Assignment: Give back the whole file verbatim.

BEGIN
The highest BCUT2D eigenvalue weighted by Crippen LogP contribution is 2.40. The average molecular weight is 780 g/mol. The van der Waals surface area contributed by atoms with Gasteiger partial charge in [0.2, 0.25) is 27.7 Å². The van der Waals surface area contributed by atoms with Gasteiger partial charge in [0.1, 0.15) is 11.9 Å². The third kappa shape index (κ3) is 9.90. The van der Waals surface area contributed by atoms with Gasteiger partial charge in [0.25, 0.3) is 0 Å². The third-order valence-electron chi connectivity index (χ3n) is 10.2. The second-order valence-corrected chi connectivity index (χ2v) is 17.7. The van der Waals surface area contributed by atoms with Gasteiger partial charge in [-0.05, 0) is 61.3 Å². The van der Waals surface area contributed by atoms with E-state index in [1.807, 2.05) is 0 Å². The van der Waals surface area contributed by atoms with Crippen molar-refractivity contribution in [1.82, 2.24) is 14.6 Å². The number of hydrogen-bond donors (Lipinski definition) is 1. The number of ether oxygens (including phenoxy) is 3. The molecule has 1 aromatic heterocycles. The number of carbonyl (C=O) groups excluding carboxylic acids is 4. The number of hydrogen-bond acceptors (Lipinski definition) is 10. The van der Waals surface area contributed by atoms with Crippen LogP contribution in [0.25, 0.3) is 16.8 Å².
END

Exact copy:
The highest BCUT2D eigenvalue weighted by Crippen LogP contribution is 2.40. The average molecular weight is 780 g/mol. The van der Waals surface area contributed by atoms with Gasteiger partial charge in [0.2, 0.25) is 27.7 Å². The van der Waals surface area contributed by atoms with Gasteiger partial charge in [0.1, 0.15) is 11.9 Å². The third kappa shape index (κ3) is 9.90. The van der Waals surface area contributed by atoms with Gasteiger partial charge in [0.25, 0.3) is 0 Å². The third-order valence-electron chi connectivity index (χ3n) is 10.2. The second-order valence-corrected chi connectivity index (χ2v) is 17.7. The van der Waals surface area contributed by atoms with Gasteiger partial charge in [-0.05, 0) is 61.3 Å². The van der Waals surface area contributed by atoms with E-state index in [1.807, 2.05) is 0 Å². The van der Waals surface area contributed by atoms with Crippen molar-refractivity contribution in [1.82, 2.24) is 14.6 Å². The number of hydrogen-bond donors (Lipinski definition) is 1. The number of ether oxygens (including phenoxy) is 3. The molecule has 1 aromatic heterocycles. The number of carbonyl (C=O) groups excluding carboxylic acids is 4. The number of hydrogen-bond acceptors (Lipinski definition) is 10. The van der Waals surface area contributed by atoms with Crippen LogP contribution in [0.25, 0.3) is 16.8 Å².